eISSN: 2084-9869
ISSN: 1233-9687
Polish Journal of Pathology
Current issue Archive Manuscripts accepted About the journal Supplements Editorial board Abstracting and indexing Subscription Contact Instructions for authors Ethical standards and procedures
SCImago Journal & Country Rank
vol. 71
Original paper

Ultrastructural alterations of the tympanic membrane in retraction pockets from patients with chronic otitis media

Dmitry Tretiakow
Jerzy Kuczkowski
Cecylia Tukaj

Department of Otolaryngology, Medical University of Gdansk, Poland
Department of Electron Microscopy, Medical University of Gdansk, Poland
Pol J Pathol 2020; 71 (4): 347-352
Online publish date: 2021/02/22
Article file
- PJP-01703.pdf  [4.10 MB]
Get citation
JabRef, Mendeley
Papers, Reference Manager, RefWorks, Zotero
PlumX metrics:


Chronic otitis media with a retraction pocket is a form of chronic otitis media and can lead to hearing loss and cholesteatoma [1, 2, 3, 4]. The causes of tympanic membrane retraction (alternatively described as eardrum atelectasis) and the mechanism of bone destruction are still controversial and not entirely known. Some authors suggest that the development of the tympanic membrane retraction pocket is a passive process that is sometimes activated by several different factors (e.g. dysfunction of the Eustachian tube) [2, 5, 6, 7, 8]. The ambiguity of the etiopathogenesis of this disease often hinders its effective treatment. According to the literature, an inflammatory process of the upper respiratory tract leading to disturbed ventilation of the middle ear cavity plays a key role in the development of chronic otitis media with a retraction pocket [9, 10, 11, 12]. Local inflammatory reaction determines the onset of the disease and its further course. Extra- and intra-tympanic mechanisms can be distinguished in the literature on the etiopathogenesis of the tympanic membrane retraction pocket. The intra-tympanic mechanism is conditioned by the activity of proteolytic enzymes and cytokines found in the inflammatory exudate, whereas proteolytic enzymes found in the inflamed epithelium are responsible for the extra-tympanic mechanism. Lysozyme, hydrolases and pro-inflammatory cytokines located in the outer layer of the tympanic membrane can destroy not only the collagen fibers of its middle layer but also the adjacent bone tissue (e.g. lateral epidermal wall, ossicles). Fortunately, there is a system of antagonistic enzymes that ensure balance. An imbalance in the activity of these enzymes leads to the destruction of all layers of the tympanic membrane and bone tissue, as well as the further development of the retraction pocket and cholesteatoma [9, 10, 11, 12, 13]. Our study aimed to determine the extent and type of changes in the tympanic membrane fragment excised from the retraction pocket and to examine the eardrum fibrous elements in patients with a retraction pocket of the tympanic membrane.

Material and methods

The specimens for ultrastructural studies were dissected intraoperatively from 20 patients (18-45 years old) who were admitted to the department with the pars tensa tympanic membrane retraction pocket (stage II-IV graded according to Sade’s classification [9]) in the course of chronic otitis media. We did not have patients with stage I of the retraction pocket, because such patients have no indications for surgical treatment. After immediate flushing in phosphate-buffered saline (PBS) and cutting into 1-mm3 pieces, the obtained samples were placed in a fixing solution (2.5% glutaraldehyde in 0.1% cacodylate buffer at pH 7.4 with the addition of sucrose). Sample fixation was carried out at 4°C for 24 h and afterward, the material was rinsed 3 times in the same buffer. Tissue fragments were then stained for 2 hours in a 2% osmium tetroxide solution (OsO4 in the same buffer) and then washed 3 times in cacodylate buffer. Dehydration of such fixed material takes place in a series of ethanol solutions with increasing concentration (30%, 50%, 75%, 90% 2× and absolute ethanol). The material was additionally immersed in propylene oxide. The samples were embedded in a several-stage epoxy resin (Epon 812, Merck) and then polymerized at 37°C. Semi-thin sections (1.5 μm) were obtained with a glass knife on an Om U2 ultramicrotome (Richert, Austria) and then stained with toluidine blue and evaluated by light microscopy. Ultrathin sections (60-80 nm) were obtained using a diamond knife and were collected into Formvar-covered copper grids. Sections then were contrasted with uranyl acetate and lead citrate.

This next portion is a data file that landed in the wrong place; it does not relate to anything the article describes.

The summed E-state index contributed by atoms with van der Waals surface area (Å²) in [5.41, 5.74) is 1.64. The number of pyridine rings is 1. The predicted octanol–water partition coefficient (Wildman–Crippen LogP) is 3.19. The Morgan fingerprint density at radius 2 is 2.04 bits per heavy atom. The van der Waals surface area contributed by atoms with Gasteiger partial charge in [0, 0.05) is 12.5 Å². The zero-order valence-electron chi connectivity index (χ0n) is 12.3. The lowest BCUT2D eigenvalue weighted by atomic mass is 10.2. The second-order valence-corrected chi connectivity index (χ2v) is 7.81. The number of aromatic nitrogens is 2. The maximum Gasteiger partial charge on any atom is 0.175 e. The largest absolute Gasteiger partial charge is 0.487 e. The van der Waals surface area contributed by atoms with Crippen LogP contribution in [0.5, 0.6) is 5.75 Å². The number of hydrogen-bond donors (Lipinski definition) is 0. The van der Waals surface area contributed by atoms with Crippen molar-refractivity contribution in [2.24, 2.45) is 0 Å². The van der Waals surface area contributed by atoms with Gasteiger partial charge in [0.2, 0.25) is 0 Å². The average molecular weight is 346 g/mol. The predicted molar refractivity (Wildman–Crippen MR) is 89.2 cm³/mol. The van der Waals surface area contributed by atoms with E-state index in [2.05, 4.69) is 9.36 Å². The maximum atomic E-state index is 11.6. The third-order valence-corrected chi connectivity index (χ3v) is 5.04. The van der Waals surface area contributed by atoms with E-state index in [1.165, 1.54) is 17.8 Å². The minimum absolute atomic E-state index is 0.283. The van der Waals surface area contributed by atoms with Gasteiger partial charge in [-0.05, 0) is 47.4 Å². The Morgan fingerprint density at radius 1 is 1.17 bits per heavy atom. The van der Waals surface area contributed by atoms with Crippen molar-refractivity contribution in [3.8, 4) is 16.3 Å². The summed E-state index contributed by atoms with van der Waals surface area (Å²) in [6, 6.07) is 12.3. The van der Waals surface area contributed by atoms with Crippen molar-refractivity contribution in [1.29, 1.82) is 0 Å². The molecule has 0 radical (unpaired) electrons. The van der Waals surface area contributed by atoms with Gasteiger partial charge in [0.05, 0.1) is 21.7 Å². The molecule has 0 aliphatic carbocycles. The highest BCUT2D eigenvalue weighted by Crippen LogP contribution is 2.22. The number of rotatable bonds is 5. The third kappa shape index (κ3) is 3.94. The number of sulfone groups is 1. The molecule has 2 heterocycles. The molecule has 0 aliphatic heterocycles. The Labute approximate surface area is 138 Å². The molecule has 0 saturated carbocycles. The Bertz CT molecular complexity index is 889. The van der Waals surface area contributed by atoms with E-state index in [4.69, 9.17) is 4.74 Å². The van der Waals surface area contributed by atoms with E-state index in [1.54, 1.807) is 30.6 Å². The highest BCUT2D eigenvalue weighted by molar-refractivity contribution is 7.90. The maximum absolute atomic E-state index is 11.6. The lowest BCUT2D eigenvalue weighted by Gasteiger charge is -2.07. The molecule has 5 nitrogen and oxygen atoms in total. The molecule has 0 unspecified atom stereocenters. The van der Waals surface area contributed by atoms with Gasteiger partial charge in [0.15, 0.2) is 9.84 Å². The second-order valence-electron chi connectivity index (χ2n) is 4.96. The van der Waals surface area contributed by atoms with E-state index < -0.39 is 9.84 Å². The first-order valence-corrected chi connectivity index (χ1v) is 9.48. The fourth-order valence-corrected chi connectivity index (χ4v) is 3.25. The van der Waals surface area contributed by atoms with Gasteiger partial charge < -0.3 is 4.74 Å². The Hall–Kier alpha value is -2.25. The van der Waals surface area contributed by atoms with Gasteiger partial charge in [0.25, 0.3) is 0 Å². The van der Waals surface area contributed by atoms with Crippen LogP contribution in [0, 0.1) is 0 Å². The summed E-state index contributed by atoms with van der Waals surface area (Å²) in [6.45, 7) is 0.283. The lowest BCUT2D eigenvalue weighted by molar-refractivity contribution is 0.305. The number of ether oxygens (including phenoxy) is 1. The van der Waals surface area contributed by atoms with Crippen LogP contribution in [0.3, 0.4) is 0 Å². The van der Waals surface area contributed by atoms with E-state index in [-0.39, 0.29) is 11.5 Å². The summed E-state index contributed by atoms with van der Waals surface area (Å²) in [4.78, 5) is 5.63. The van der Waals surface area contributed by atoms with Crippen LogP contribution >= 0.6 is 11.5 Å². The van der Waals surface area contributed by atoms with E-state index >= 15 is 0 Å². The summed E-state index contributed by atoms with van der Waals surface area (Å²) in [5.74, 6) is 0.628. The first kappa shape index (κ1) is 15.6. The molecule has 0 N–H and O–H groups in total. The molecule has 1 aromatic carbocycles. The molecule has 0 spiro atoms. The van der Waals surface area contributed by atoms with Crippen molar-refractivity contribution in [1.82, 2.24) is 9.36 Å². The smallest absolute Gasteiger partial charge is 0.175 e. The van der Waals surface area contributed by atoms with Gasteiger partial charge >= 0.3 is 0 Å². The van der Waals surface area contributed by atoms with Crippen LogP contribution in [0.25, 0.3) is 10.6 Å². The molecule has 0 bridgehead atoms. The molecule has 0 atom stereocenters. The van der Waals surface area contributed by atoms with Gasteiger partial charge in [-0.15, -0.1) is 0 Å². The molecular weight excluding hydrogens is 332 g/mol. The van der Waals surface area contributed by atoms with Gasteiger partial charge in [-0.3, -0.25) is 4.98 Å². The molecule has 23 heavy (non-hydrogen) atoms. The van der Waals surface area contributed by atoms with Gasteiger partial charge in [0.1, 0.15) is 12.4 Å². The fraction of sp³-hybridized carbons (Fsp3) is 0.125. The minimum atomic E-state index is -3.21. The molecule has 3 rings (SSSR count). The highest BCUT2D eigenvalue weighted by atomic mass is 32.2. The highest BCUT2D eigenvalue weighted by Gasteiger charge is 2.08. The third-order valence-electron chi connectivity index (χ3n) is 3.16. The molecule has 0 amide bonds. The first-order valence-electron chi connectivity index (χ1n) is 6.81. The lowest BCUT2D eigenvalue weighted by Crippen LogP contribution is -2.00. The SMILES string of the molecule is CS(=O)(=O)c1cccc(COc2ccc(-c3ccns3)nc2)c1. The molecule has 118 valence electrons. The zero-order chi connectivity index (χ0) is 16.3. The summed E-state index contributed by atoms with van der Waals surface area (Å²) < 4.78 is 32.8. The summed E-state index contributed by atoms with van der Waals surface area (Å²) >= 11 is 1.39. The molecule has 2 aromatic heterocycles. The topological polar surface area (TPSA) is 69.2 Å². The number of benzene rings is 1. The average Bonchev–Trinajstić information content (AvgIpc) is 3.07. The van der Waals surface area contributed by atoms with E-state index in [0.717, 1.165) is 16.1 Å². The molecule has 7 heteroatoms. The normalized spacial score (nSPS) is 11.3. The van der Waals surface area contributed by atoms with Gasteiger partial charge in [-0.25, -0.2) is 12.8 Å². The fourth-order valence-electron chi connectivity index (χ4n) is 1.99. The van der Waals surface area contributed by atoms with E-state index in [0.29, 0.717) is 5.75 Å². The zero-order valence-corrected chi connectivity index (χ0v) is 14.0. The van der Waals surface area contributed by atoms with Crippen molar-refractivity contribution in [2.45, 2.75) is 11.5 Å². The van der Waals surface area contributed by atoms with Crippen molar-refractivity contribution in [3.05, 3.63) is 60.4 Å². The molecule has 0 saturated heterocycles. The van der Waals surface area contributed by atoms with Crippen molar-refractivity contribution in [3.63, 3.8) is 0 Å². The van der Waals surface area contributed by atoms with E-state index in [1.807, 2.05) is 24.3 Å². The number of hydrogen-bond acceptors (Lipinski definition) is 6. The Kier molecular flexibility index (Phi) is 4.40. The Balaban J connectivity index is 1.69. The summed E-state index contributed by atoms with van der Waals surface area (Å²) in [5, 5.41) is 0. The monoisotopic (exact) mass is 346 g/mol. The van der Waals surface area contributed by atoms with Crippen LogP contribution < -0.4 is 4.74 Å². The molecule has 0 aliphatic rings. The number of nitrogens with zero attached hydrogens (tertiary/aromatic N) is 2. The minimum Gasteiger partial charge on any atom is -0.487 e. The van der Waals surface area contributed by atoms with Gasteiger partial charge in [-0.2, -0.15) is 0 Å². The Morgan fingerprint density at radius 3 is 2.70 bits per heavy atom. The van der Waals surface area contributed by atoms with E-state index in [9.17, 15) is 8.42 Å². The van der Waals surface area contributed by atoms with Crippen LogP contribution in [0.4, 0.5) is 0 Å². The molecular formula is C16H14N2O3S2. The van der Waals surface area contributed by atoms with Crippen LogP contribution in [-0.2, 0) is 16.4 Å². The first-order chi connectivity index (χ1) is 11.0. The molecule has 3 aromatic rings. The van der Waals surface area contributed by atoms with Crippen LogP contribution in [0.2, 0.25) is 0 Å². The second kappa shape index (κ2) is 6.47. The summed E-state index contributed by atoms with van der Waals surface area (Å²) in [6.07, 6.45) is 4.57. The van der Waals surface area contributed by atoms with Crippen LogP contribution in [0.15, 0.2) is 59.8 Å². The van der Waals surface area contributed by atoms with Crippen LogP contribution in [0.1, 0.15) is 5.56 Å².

Material evaluation and photographic documentation were performed using a transmission electron microscope (JEM 1200EX II, Jeol, Japan) at 80 kV. The collection of over 600 images allowed for repeated, consistent assessment of the material, comparison of obtained results and formulation of conclusions. The biological material was collected from adults because the development of retraction pockets in children is often more dynamic and other factors affect their development. Also, this age range (18-45 years) was chosen because these patients are often treated conservatively in the first stage of the tympanic retraction pocket.


Due to the sparse literature data on tympanic membrane ultrastructure, we undertook this analysis on our own material (Table I). Ultrastructural analysis of the obtained material revealed morphological changes of the external epithelium structure, formation of epithelial invaginations, atrophy of the basement membrane of the eardrum and loss of circular and longitudinal collagen fibers. The obtained data also indicate intensified inflammatory processes, epithelial migration, destruction of collagen fibers and autophagy. In the more advanced retraction pockets (stage III-IV), the morphological changes were slightly more pronounced compared to the stage II retraction pockets.